After about five years or so, most brands get itchy to rebrand. It’s a knee jerk reaction that is just that, an unwarranted, automatic way of (not) thinking. Imagine if we thought that way about other things in life. e.g. I’ve had the same ‘ol wife for 5 years, I think it’s time for an update. But, change can be good for some people as well as brands if it’s for the right reasons.
Most rebranding happens because the brand feels that their logo specifically is out of date. So, the logo, fonts and colors change. This is not the definition of rebranding, nor is logo design the definition of a brand. Look at Coca-Cola. They have rebranded many times over the years but the red color and logotype have remained strong since the late fifties. Coca-Cola has kept the nostalgic features that their customers love, but they have expanded to embrace fashionistas, a wealthier demographic and even the health conscious through campaigns, packaging and messaging. As a result, they have undergone numerous timely and successful rebrands without damaging their customer base or their brand power.
So, yes you do need to modernize from time to time, but you have to do it the right way. There are also several other reasons to rebrand and a right way to do it.
One of the most obvious reasons to rebrand is if you’re having trouble reaching your audience. Maybe your demographic has changed and your current brand doesn’t reach them. Maybe your target audience has evolved to consume messaging and brands differently.
Another reason may be over the years your brand has slowly evolved into something different unbeknownst to you. If your original business vision was based on selling Widget X, but most buyers come to you to purchase accessories for a Widget X, your brand has been changed by the all powerful consumer. Should you choose to go with the consumer flow, own it and rebrand.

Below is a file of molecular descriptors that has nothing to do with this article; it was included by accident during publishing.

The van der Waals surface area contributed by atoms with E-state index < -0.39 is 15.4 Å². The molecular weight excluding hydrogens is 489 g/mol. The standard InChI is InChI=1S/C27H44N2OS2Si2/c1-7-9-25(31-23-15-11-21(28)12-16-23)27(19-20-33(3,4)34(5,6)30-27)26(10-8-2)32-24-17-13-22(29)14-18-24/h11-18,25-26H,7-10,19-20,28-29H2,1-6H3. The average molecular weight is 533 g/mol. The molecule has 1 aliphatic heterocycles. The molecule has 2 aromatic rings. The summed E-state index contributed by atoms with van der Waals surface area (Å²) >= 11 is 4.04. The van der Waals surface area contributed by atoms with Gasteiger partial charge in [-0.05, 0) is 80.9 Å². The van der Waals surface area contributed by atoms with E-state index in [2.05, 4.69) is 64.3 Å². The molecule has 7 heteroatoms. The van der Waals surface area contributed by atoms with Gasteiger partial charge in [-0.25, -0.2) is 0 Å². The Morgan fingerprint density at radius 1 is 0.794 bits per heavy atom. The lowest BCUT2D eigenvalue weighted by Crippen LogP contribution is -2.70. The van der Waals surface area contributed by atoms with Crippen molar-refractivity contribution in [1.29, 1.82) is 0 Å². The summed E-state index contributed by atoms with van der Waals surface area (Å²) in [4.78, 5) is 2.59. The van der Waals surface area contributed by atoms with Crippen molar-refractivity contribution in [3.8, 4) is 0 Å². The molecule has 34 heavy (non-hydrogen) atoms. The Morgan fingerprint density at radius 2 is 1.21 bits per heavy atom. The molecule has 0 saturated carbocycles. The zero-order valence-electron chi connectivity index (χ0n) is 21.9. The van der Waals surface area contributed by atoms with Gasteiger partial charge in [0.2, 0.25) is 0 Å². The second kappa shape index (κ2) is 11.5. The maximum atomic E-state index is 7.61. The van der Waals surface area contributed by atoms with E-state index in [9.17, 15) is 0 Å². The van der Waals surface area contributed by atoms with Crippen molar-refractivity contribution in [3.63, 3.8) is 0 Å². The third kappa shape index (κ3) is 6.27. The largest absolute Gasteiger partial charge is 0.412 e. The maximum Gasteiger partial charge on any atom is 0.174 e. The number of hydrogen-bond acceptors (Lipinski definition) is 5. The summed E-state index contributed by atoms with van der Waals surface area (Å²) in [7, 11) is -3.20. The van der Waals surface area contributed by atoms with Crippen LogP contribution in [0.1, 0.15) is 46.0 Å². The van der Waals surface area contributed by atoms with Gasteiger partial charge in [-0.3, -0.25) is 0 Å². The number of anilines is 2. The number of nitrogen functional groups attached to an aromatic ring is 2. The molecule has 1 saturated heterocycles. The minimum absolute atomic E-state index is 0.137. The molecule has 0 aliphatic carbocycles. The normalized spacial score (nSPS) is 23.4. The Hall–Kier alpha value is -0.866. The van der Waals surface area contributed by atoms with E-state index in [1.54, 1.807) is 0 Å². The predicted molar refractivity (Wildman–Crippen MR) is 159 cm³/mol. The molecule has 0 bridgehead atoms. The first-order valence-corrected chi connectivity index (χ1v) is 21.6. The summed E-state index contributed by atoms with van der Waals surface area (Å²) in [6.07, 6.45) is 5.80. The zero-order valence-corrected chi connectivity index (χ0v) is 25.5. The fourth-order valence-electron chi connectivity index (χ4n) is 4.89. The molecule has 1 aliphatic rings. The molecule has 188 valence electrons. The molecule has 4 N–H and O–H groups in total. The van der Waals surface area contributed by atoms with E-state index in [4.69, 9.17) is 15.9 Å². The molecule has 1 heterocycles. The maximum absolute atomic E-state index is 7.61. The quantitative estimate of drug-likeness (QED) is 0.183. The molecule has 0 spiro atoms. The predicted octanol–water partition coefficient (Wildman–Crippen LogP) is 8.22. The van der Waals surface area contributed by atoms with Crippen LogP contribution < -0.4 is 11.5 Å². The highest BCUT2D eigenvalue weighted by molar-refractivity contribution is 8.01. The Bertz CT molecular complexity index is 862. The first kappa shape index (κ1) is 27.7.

A final reason that you should rebrand is because of brand extension. Much like the consumer evolution I just mentioned, if you have expanded your offerings you’ll need to rebrand to make your customers aware. You can let your customers know that they can still rely on you to be the brand they love but the difference is that now they can expect new, great things. Amazon went from selling books to selling everything under the sun.
If you think you need a rebrand, I suggest you tread lightly and consider all of these points. Though your customers and offerings may change, there is always comfort in familiarity. If you get bored with your brand, check to see if your customers are also. Don’t just rebrand because you personally feel your brand is stale. If you provide a product or service that people love, cool your jets and keep giving it to them. If you can’t fight that itch, ask yourself these questions. If you identify a legitimate need and you see a win-win for you and your customers, rebrand away, my friend.
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